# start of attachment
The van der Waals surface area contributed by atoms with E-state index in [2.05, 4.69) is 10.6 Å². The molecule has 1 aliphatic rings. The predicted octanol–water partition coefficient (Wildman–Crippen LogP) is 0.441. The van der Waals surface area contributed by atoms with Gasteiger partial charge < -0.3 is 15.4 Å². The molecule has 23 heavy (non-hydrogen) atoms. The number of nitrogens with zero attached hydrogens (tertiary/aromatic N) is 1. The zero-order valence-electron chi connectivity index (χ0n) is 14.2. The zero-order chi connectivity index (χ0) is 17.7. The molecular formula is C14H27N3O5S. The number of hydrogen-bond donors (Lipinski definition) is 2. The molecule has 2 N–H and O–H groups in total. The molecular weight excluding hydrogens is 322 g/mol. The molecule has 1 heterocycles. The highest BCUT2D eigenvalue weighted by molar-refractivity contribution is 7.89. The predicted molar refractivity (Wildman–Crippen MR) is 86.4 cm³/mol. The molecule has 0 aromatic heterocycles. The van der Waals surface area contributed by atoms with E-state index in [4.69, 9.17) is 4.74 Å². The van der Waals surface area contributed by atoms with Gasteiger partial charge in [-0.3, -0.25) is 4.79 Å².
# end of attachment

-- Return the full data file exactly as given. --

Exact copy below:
The van der Waals surface area contributed by atoms with E-state index in [2.05, 4.69) is 10.6 Å². The molecule has 1 aliphatic rings. The predicted octanol–water partition coefficient (Wildman–Crippen LogP) is 0.441. The van der Waals surface area contributed by atoms with Gasteiger partial charge < -0.3 is 15.4 Å². The molecule has 23 heavy (non-hydrogen) atoms. The number of nitrogens with zero attached hydrogens (tertiary/aromatic N) is 1. The zero-order valence-electron chi connectivity index (χ0n) is 14.2. The zero-order chi connectivity index (χ0) is 17.7. The molecular formula is C14H27N3O5S. The number of hydrogen-bond donors (Lipinski definition) is 2. The molecule has 2 N–H and O–H groups in total. The molecular weight excluding hydrogens is 322 g/mol. The molecule has 1 heterocycles. The highest BCUT2D eigenvalue weighted by molar-refractivity contribution is 7.89. The predicted molar refractivity (Wildman–Crippen MR) is 86.4 cm³/mol. The molecule has 0 aromatic heterocycles. The van der Waals surface area contributed by atoms with E-state index in [4.69, 9.17) is 4.74 Å². The van der Waals surface area contributed by atoms with Gasteiger partial charge in [-0.3, -0.25) is 4.79 Å².